Both good and evil, when they are full grown, become retrospective...That is what mortals misunderstand. They say of some temporary suffering, 'No future bliss can make up for it,' not knowing that Heaven, once attained, will work backwards and turn even that agony into a glory. And of some sinful pleasure they say 'Let me but have this and I'll take the consequences': little dreaming how damnation will spread back and back into their past and contaminate the pleasure of the sin.
C. S. Lewis
A great deal has been said about love at first sight; I am perfectly aware of love's retrospective tendency to make a legend of itself, turn its beginnings into myth; so I don't want to assert that it was love; but I have no doubt there was a kind of clairvoyance at work: I immediately felt, sensed, grasped the essence of Lucie's being or, to be more precise, the essence of what she was later to become for me; Lucie had revealed herself to me the way religious truth reveals itself.
You know, also I, you know, I was on those birth control pills and my breasts were like, they hurt... and, you know, it was like they blew up like. You know, they wouldn't fit into any of my dresses. I had to quit taking those birth control pills... This was like - I mean they were like, I thought they should be photographed really... So they were, for immortality. (On being photographed nude playing chess with Marcel Duchamp at Duchamp's 1963 retrospective at the Pasadena Museum of Art.)
Silences enter the process of historical production at four crucial moments: the moment of fact creation (the making of sources); the moment of fact assembly (the making of archives); the moment of fact retrieval (the making of narratives); and the moment of retrospective significance (the making of history in the final instance).
Happiness and prosperity are now within our reach; but to attain and preserve them must depend upon our own wisdom and virtue.... Frequent interference with private property and contracts, retrospective laws destructive of all public faith, as well as confidence between man and man, and flagrant violations of the Constitution must disgust the best and wisest part of the community, occasion a general depravity of manners, bring the legislature into contempt, and finally produce anarchy and public convulsion.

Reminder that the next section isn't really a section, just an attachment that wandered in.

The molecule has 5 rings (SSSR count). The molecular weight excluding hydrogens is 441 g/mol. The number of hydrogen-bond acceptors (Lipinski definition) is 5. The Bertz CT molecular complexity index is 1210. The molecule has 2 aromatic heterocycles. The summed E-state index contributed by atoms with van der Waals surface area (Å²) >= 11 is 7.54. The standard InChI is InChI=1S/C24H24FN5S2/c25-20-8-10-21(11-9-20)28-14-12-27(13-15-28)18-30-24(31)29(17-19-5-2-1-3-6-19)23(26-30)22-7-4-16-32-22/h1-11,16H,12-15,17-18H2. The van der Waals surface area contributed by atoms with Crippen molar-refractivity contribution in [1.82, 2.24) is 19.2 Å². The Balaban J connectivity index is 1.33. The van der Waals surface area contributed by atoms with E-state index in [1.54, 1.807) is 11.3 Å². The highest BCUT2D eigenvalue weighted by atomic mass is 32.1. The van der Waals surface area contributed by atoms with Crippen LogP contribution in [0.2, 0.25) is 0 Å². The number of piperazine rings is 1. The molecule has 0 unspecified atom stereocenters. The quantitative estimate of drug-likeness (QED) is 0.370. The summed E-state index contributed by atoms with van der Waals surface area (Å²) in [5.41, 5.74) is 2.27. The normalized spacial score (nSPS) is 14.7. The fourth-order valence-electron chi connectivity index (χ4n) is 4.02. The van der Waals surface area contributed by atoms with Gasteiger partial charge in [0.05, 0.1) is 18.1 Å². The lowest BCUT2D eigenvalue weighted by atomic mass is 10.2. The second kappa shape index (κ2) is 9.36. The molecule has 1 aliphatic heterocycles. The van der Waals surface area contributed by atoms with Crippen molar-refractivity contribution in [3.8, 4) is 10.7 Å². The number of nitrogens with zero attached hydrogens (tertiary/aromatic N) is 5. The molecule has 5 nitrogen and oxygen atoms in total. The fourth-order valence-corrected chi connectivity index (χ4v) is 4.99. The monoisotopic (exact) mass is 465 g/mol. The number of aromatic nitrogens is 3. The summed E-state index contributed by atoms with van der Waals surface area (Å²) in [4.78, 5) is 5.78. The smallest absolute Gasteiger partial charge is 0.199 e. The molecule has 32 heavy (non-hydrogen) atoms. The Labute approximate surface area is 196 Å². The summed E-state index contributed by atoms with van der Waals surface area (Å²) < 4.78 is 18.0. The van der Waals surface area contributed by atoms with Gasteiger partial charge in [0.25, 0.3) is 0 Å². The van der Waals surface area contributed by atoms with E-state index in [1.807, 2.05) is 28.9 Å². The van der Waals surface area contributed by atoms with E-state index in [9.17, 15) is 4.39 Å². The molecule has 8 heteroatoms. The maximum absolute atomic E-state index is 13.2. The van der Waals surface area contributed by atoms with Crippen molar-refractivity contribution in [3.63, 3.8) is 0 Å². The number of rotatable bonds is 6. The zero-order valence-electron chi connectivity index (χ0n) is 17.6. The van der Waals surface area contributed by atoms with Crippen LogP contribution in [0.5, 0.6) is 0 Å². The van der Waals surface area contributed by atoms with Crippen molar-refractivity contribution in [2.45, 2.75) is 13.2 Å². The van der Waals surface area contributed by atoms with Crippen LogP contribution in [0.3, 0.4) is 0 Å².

Gunn would be an important figure-rewarding, delightful, accomplished, enduring-in the history of English-language poetry even were his life not as fascinating as it now seems; he would be an important figure in the history of gay writing and in the history of transatlantic literary relations even were his poetry not so good as it is. With his life as it was and his works as they are, he's an obvious candidate for a volume of retrospective and critical essays, and this one is first-rate.
Turning and climbing, the double helix evolved to an operation which had always existed as a possibility for mankind, the eating of light. The appetite for light was ancient. Light had been eaten metaphorically in ritual transubstantiations. Poets had declared that to be is to be a variable of light, that this peach, and even this persimmon, is light. But the peach which mediated between light and the appetite for light interfered with the taste of light, and obscured the appetite it aroused. The appetite for actual light was at first appeased by symbols. But the simple instruction, promulgated during the Primordification, to taste the source of the food in the food, led to the ability to eat light. Out of the attempt to taste sources came the ability to detect unpleasant chemicals. These had to be omitted. Eaters learned to taste the animal in the meat, and the animal's food and drink, and to taste the waters and sugars in the melon. The discriminations grew finer - children learned to eat the qualities of the pear as they ate its flesh, and to taste its slow ripening in autumn sunlight. In the ripeness of the orange they recapitulated the history of the orange. Two results occurred. First, the children were quick to surpass the adults, and with their unspoiled tastes, and their desire for light, they learned the flavor of the soil in which the blueberry grew, and the salty sweetness of the plankton in the sea trout, but they also became attentive to the taste of sunlight. Soon there were attempts to keep fruit of certain vintages: the pears of a superbly comfortable autumn in Anjou, or the oranges of Seville from a year so seasonless that their modulations of bouquet were unsurpassed for decades. Fruit was eaten as a retrospective of light. Second, children of each new generation grew more clearly, until children were shaped as correctly as crystals. The laws governing the operations of growth shone through their perfect exemplification. Life became intellectually transparent. ("Desire")
William S. Wilson